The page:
The Bocks – Demo (CD)

First thing that really got me going about The Bocks would have to be their guitar hooks, something that predominates in its Dick Dale-like quality during “Mexico”. The dual-part harmony is off to such a minor degree that The Bocks really sound like Defiance, Ohio in that regard – sounding more like they are just more than friends. With this style of harmonizing comes a greater amount of cohesion with the listeners, and a much less mechanical sense to the demo. The guitar solo in the aforementioned first track breaks us back to the days of the Beach Boys and Lynyrd Skynrd. Tim’s drumming, while pretty much mired in a time-keeping occupation during this first track, is always spot-on and provides the perfect surf-rock backdrop for the continual assault by the guitar. Continuing the multi-part harmony for “Miss Montreal”, the smoothed-out vocals of The Bocks provide a marked opposite to the crunchy distortion of the guitar. The start-stop of the chorus during “Miss Montreal” just pounds the chorus one word at a time into the listeners head, and keeps it there with a head-bopping tempo.

Mixing Boston and Weezer into “Miss Montreal”, The Bocks’ experimentation only involve more and more listeners as the disc spins on. In an odd homage to Elvis Costello, “Bus Stop” uses a ska-infused guitar line and a stutter-step drum line to augment the Joey Ramone-like vocals laid on this track. Metric in all aspect, the scales used as the guitar solo during “Bus Stop” surprisingly work with the off-kilter style of the track. The strung-out vocals on “Bus Stop” provide the final nail in the coffin for why The Bocks should be on pop-rock radio as well as the typical CMJ circuit, a perfect example of a band that is equally solid at arrangement as they are with crafting the finest pop hooks.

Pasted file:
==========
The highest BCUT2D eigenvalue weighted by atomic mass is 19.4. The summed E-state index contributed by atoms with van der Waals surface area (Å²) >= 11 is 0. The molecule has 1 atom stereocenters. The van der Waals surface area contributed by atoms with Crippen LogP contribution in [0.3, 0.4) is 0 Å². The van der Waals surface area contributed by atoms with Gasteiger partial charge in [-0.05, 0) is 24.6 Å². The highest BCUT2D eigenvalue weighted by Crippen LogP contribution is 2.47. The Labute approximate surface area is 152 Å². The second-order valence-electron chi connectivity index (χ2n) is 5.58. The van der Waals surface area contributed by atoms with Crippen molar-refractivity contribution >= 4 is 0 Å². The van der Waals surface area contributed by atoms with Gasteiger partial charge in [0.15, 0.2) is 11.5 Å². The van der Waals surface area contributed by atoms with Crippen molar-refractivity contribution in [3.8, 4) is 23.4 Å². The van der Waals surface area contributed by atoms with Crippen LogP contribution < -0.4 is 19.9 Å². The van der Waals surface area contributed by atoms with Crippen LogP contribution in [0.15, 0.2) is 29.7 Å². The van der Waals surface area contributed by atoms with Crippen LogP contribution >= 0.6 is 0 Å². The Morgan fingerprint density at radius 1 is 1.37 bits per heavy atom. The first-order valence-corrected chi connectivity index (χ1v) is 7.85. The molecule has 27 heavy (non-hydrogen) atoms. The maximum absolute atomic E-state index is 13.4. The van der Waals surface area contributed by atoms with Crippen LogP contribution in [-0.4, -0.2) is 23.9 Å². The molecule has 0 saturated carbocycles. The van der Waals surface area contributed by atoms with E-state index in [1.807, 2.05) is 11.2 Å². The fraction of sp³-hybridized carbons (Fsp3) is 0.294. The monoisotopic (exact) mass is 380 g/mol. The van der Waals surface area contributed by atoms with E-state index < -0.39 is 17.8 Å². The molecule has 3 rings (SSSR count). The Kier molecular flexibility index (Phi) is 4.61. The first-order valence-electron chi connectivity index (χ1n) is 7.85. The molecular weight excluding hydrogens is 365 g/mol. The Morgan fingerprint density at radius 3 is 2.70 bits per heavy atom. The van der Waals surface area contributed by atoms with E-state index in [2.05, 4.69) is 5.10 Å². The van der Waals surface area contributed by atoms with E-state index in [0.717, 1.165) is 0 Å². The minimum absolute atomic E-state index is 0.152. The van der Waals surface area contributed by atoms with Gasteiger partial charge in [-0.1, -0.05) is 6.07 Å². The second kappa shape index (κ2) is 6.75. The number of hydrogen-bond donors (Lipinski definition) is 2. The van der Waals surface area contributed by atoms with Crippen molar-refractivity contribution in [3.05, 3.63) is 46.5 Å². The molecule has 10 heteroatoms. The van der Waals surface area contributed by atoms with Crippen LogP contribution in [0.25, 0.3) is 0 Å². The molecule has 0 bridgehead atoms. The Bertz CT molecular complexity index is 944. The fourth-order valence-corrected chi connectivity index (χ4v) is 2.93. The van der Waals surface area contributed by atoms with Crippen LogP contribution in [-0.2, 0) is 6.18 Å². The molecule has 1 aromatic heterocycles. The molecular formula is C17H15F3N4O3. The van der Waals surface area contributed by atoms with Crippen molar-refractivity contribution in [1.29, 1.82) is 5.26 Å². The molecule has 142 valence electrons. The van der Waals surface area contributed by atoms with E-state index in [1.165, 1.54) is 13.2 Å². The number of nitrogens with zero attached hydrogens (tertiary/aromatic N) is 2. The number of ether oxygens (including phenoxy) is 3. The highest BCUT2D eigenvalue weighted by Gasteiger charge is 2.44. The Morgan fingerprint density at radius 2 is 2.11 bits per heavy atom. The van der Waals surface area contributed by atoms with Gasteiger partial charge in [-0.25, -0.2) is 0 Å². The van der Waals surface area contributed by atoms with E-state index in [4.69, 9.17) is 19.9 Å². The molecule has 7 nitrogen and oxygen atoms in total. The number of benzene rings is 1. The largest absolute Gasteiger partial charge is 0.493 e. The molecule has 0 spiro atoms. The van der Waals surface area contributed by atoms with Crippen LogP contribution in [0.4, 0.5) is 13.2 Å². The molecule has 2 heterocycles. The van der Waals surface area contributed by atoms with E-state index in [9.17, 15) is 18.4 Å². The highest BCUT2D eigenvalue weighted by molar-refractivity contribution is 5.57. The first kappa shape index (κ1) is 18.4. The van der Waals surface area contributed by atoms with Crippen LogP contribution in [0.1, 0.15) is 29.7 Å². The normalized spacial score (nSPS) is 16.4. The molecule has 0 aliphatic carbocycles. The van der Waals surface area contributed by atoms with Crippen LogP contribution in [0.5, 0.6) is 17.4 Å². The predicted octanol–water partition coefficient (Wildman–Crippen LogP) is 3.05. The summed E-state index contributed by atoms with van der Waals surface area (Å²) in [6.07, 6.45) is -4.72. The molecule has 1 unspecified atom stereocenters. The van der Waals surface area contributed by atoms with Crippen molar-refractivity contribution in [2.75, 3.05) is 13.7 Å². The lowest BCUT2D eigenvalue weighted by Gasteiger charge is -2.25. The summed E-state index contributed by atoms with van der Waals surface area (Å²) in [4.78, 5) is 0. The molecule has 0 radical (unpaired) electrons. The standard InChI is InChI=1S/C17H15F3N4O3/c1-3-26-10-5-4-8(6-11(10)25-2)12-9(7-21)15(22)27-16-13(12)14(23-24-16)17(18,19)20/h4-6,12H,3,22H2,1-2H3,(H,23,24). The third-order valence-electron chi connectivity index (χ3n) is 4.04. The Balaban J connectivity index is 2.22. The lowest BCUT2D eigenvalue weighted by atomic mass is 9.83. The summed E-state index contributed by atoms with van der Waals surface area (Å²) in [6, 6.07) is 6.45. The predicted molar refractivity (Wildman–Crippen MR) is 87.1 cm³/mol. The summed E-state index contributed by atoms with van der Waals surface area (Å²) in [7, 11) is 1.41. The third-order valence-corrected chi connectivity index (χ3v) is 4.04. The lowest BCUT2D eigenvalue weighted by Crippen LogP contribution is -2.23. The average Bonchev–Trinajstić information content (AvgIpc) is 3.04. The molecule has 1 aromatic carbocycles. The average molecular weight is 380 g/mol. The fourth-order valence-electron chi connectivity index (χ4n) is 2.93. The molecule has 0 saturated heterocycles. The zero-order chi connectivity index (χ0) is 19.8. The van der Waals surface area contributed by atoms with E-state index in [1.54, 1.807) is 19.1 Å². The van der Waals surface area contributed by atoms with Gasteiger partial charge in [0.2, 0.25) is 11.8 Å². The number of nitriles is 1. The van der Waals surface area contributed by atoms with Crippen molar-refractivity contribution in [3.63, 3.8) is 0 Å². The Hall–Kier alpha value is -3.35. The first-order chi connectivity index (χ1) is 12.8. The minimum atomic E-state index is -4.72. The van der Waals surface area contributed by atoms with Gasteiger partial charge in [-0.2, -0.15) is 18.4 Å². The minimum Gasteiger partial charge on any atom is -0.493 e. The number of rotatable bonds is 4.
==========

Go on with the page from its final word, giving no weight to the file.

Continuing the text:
Boston has been sheltering the Bocks for too long, and it is high time for individuals nationwide to hear the gospel of The Bocks. Confident enough in their music that they feel their music and lyrics will stand for themselves, The Bocks intentionally leave two tracks on this EP without a name – “Song 007” and “Song 010”. The power-pop of “Song 010” and ohh-ohs of the rest of the band just further cement the band as one band that is firmly in their stride. Here’s to hoping the expanded nature of the forthcoming EP does not provide The Bocks with too much of a hurdle.

Top Track: Miss Montreal

Rating; 7.6/10

The Bocks – Demo / 2004 Honey Dream Publishing / 5 Tracks / / / Reviewed 27 September 2004

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